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Summer writing program helps youth broaden horizons

BY ALLIE BISCUPSKI | JULY 22, 2015 5:00 AM

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From the eclectic architecture of Istanbul to the medieval churches of Armenia and the farmlands of Idaho, Iowa attracts a wealth of young writers to the state.

Between the Lines, a summer session hosted by the International Writing Program, is a two-week session for high-school age writers. The program also helps build relations between Turkey and Armenia.

In an event sponsored by the program, Between the Lines instructors and authors Mary Hickman, Nazmi Agil, and Armen of Armenia read from some of their works Tuesday night at Prairie Lights, 15 S. Dubuque St.

For Hickman, poetry allowed her to connect with her family, setting off a lifelong passion for writing.

“When I was young, my father used to leave me poems,” she said. “So for me, writing is about connection and being able to connect with others.”

Agil said listening to poems and conversations people had while talking sparked his love of literature.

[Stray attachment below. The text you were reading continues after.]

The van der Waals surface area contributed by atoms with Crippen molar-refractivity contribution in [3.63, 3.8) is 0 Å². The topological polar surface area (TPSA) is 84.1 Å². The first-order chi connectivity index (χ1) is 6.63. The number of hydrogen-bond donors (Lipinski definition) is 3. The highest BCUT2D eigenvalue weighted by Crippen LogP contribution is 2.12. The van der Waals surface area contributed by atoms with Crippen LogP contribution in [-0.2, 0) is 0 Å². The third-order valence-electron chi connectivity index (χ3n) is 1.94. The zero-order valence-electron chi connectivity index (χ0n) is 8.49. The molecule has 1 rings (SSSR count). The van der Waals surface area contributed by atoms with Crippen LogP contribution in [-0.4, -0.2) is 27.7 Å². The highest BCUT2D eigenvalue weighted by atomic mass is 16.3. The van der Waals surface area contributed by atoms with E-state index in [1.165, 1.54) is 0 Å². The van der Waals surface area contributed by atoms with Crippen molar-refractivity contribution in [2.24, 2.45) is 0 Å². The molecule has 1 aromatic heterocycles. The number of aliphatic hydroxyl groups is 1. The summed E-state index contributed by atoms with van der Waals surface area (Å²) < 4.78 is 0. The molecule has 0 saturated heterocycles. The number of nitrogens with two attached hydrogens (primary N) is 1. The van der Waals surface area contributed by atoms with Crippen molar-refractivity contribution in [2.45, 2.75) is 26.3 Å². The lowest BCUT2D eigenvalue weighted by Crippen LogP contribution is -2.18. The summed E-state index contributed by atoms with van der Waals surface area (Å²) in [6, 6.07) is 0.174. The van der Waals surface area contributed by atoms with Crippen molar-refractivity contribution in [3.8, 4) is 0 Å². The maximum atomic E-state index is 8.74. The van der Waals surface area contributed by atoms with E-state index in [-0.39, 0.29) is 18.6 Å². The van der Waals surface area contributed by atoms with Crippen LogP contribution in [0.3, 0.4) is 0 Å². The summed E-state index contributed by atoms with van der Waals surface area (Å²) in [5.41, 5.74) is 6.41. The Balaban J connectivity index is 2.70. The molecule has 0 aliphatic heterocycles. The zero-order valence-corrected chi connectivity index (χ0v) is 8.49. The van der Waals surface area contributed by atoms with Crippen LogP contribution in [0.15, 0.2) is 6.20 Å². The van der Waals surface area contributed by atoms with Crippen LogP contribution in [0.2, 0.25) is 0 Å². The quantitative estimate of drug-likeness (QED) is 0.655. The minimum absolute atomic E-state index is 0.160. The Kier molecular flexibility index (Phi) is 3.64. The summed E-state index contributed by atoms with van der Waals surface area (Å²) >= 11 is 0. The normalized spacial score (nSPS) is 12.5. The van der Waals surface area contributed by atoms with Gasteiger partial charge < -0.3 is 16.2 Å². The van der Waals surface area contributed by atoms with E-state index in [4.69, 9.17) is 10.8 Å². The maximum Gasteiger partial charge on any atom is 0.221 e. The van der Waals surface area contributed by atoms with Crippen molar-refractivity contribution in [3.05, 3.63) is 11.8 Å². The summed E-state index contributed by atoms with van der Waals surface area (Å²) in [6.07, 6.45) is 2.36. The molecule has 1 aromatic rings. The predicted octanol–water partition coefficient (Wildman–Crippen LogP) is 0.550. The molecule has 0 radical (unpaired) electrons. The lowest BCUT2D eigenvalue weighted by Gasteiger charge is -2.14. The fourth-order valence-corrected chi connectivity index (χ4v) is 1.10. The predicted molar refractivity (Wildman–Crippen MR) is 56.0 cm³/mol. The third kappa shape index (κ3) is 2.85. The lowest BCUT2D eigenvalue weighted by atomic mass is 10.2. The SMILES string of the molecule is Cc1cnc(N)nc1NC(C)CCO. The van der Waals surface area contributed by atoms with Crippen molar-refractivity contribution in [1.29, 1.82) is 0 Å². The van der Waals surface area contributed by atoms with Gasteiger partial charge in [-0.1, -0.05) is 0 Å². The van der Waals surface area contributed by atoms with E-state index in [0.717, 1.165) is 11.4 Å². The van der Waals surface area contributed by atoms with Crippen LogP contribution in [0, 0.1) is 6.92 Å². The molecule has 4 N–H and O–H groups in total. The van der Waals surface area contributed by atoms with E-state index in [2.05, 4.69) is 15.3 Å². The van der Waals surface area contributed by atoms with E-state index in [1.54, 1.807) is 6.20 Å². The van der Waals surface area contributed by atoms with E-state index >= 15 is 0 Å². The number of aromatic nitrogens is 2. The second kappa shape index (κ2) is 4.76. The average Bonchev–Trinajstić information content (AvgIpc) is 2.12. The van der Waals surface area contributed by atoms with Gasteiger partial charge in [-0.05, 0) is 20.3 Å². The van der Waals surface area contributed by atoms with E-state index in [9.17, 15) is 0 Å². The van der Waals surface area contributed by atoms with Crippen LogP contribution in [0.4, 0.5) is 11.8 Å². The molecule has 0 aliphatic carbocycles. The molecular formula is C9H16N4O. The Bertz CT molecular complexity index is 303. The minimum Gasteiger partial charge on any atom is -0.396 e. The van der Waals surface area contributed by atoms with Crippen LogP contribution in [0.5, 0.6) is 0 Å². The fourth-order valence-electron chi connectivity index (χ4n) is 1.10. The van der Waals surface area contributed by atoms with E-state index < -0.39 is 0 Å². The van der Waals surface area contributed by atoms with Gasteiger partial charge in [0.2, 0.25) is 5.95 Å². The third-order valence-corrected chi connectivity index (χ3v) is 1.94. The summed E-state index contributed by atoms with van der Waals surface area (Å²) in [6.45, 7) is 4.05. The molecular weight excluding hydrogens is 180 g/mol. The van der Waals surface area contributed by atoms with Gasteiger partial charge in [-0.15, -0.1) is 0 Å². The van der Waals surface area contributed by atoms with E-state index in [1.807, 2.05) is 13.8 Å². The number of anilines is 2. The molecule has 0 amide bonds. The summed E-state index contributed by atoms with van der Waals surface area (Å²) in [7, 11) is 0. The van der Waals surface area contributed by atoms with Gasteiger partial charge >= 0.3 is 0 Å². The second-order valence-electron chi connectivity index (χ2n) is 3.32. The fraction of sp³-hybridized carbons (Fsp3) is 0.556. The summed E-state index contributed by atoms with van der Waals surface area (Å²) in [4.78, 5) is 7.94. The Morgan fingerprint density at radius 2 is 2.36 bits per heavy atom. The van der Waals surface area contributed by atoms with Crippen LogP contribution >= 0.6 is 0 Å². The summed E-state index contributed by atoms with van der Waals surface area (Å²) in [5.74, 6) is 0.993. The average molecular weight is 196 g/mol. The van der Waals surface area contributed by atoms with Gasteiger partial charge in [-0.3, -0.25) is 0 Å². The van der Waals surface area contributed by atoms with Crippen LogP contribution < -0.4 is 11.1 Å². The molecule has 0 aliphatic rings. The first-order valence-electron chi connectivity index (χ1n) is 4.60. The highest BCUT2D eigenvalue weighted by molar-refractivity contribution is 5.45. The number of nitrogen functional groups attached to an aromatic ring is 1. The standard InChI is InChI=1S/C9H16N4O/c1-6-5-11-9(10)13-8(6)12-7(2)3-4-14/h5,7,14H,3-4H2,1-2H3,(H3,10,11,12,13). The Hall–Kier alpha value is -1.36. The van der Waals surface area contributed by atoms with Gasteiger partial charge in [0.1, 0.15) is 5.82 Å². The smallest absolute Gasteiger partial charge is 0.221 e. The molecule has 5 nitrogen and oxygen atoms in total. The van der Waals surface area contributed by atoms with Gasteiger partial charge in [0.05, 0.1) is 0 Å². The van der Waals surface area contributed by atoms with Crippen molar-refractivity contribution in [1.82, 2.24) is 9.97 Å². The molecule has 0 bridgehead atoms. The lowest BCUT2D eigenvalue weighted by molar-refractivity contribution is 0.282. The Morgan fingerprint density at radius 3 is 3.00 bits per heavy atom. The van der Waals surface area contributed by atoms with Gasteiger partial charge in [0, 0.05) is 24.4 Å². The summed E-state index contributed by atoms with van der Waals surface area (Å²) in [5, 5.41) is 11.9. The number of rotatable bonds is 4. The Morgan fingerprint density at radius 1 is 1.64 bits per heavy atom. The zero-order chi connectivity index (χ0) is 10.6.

“It was a love of language,” he said. “Since my childhood, I was interested in the way people talked, the way they said things. I was trying to imitate [poets] since I was a child.”

Armen said he has long felt a call to be a writer, and he couldn’t see himself doing any other job.
“You are who you are,” he said.

Hickman read from her new book, This is the Homeland, and also read excerpts from a second collection due to come out in 2017.

Agil read a selection of poems from his books of poetry, and Armen read a short story from his book The Return of Kikos.

Hickman said she hopes the reading offered listeners a chance to hear the same theme from three different perspectives.

“I think we have similar interests,” she said. “The three of us reading together will be a very typhonic reading, and it will present a range of style but with similar concerns; that will be exciting for the audience.”

Agil said he branched out from his roots with his work.

“My books are thematically based, which is not common in Turkish poetry,” he said. “I love the idea of taking one concept and weaving my works around them.”

Armen said his short stories from his book play with the reader, allowing them to make decisions and “co-write” the stories.

For Agil, the IWP has changed his perspective on writing and what being a writer means.

“This is a unique place where everybody is a writer,” he said. “Everybody finds a friendly soul sharing the same things. You go to breakfast, and everyone is talking about [literature].”

From Istanbul to Armenia to Idaho, Agil said, Iowa City has a special knack for connecting the world through literature.

“In the Middle East, there’s a saying: It will come to you. So we don’t go and search for it,” he said. “But now, I see here they work hard, they write a lot. Now I understand.”


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